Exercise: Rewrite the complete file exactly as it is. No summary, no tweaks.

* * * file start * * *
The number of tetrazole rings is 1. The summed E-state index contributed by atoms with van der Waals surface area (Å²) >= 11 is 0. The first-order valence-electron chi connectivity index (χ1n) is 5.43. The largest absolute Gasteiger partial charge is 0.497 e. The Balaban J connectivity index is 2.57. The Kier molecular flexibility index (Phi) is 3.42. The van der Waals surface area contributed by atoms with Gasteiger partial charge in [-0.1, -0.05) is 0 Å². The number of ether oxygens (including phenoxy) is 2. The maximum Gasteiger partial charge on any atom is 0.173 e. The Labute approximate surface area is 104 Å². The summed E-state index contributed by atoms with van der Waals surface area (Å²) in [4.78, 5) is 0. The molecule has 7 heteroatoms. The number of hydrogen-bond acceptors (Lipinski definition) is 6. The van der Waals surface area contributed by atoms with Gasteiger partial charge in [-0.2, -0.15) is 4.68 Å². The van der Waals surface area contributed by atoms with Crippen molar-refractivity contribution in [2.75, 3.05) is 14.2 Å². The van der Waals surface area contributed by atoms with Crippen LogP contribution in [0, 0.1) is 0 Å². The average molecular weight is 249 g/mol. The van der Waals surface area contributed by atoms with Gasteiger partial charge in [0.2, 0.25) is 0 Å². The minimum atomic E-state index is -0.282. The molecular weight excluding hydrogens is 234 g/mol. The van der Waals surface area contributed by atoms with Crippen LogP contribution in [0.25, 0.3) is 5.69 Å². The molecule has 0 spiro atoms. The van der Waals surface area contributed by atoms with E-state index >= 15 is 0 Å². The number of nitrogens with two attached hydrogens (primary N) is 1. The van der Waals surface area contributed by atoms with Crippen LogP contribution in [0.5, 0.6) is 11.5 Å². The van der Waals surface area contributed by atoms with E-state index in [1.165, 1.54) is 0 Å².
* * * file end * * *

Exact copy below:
The number of tetrazole rings is 1. The summed E-state index contributed by atoms with van der Waals surface area (Å²) >= 11 is 0. The first-order valence-electron chi connectivity index (χ1n) is 5.43. The largest absolute Gasteiger partial charge is 0.497 e. The Balaban J connectivity index is 2.57. The Kier molecular flexibility index (Phi) is 3.42. The van der Waals surface area contributed by atoms with Gasteiger partial charge in [-0.1, -0.05) is 0 Å². The number of ether oxygens (including phenoxy) is 2. The maximum Gasteiger partial charge on any atom is 0.173 e. The Labute approximate surface area is 104 Å². The summed E-state index contributed by atoms with van der Waals surface area (Å²) in [4.78, 5) is 0. The molecule has 7 heteroatoms. The number of hydrogen-bond acceptors (Lipinski definition) is 6. The van der Waals surface area contributed by atoms with Gasteiger partial charge in [-0.2, -0.15) is 4.68 Å². The van der Waals surface area contributed by atoms with Crippen molar-refractivity contribution in [2.75, 3.05) is 14.2 Å². The van der Waals surface area contributed by atoms with Crippen LogP contribution in [0, 0.1) is 0 Å². The average molecular weight is 249 g/mol. The van der Waals surface area contributed by atoms with Gasteiger partial charge in [0.2, 0.25) is 0 Å². The minimum atomic E-state index is -0.282. The molecular weight excluding hydrogens is 234 g/mol. The van der Waals surface area contributed by atoms with Crippen LogP contribution in [0.25, 0.3) is 5.69 Å². The molecule has 0 spiro atoms. The van der Waals surface area contributed by atoms with E-state index >= 15 is 0 Å². The number of nitrogens with two attached hydrogens (primary N) is 1. The van der Waals surface area contributed by atoms with Crippen LogP contribution in [0.5, 0.6) is 11.5 Å². The van der Waals surface area contributed by atoms with E-state index in [1.165, 1.54) is 0 Å².